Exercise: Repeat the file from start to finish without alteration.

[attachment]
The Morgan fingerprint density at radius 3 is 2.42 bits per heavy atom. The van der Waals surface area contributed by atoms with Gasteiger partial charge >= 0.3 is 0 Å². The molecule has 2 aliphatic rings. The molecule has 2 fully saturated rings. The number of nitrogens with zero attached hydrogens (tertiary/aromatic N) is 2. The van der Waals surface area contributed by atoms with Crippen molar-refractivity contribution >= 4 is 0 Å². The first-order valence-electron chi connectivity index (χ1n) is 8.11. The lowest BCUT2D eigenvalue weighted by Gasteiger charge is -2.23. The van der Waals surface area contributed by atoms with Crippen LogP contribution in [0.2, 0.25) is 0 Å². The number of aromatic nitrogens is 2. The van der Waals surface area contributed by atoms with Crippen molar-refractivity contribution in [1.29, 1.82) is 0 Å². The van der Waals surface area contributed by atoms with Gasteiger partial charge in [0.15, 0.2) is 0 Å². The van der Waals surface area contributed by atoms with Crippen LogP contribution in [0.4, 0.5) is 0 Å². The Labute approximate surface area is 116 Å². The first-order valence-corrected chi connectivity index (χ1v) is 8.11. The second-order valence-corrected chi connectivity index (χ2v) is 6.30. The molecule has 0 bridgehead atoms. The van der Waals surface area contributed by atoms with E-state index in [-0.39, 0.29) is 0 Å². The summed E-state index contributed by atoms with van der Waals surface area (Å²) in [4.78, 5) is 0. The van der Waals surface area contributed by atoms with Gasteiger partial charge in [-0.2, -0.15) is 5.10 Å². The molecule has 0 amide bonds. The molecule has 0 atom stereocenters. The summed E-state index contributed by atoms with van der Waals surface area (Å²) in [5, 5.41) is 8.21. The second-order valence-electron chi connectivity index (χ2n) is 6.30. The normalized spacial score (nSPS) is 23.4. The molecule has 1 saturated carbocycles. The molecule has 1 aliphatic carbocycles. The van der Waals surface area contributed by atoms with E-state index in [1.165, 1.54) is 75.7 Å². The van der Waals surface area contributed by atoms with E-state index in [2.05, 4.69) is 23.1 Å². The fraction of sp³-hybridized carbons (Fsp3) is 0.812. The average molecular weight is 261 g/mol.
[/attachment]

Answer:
The Morgan fingerprint density at radius 3 is 2.42 bits per heavy atom. The van der Waals surface area contributed by atoms with Gasteiger partial charge >= 0.3 is 0 Å². The molecule has 2 aliphatic rings. The molecule has 2 fully saturated rings. The number of nitrogens with zero attached hydrogens (tertiary/aromatic N) is 2. The van der Waals surface area contributed by atoms with Crippen molar-refractivity contribution >= 4 is 0 Å². The first-order valence-electron chi connectivity index (χ1n) is 8.11. The lowest BCUT2D eigenvalue weighted by Gasteiger charge is -2.23. The van der Waals surface area contributed by atoms with Crippen LogP contribution in [0.2, 0.25) is 0 Å². The number of aromatic nitrogens is 2. The van der Waals surface area contributed by atoms with Crippen molar-refractivity contribution in [1.29, 1.82) is 0 Å². The van der Waals surface area contributed by atoms with Gasteiger partial charge in [0.15, 0.2) is 0 Å². The van der Waals surface area contributed by atoms with Crippen LogP contribution in [0.4, 0.5) is 0 Å². The Labute approximate surface area is 116 Å². The first-order valence-corrected chi connectivity index (χ1v) is 8.11. The second-order valence-corrected chi connectivity index (χ2v) is 6.30. The molecule has 0 bridgehead atoms. The van der Waals surface area contributed by atoms with E-state index in [-0.39, 0.29) is 0 Å². The summed E-state index contributed by atoms with van der Waals surface area (Å²) in [4.78, 5) is 0. The van der Waals surface area contributed by atoms with Gasteiger partial charge in [-0.2, -0.15) is 5.10 Å². The molecule has 0 amide bonds. The molecule has 0 atom stereocenters. The summed E-state index contributed by atoms with van der Waals surface area (Å²) in [5, 5.41) is 8.21. The second-order valence-electron chi connectivity index (χ2n) is 6.30. The normalized spacial score (nSPS) is 23.4. The molecule has 1 saturated carbocycles. The molecule has 1 aliphatic carbocycles. The van der Waals surface area contributed by atoms with E-state index in [1.165, 1.54) is 75.7 Å². The van der Waals surface area contributed by atoms with E-state index in [2.05, 4.69) is 23.1 Å². The fraction of sp³-hybridized carbons (Fsp3) is 0.812. The average molecular weight is 261 g/mol.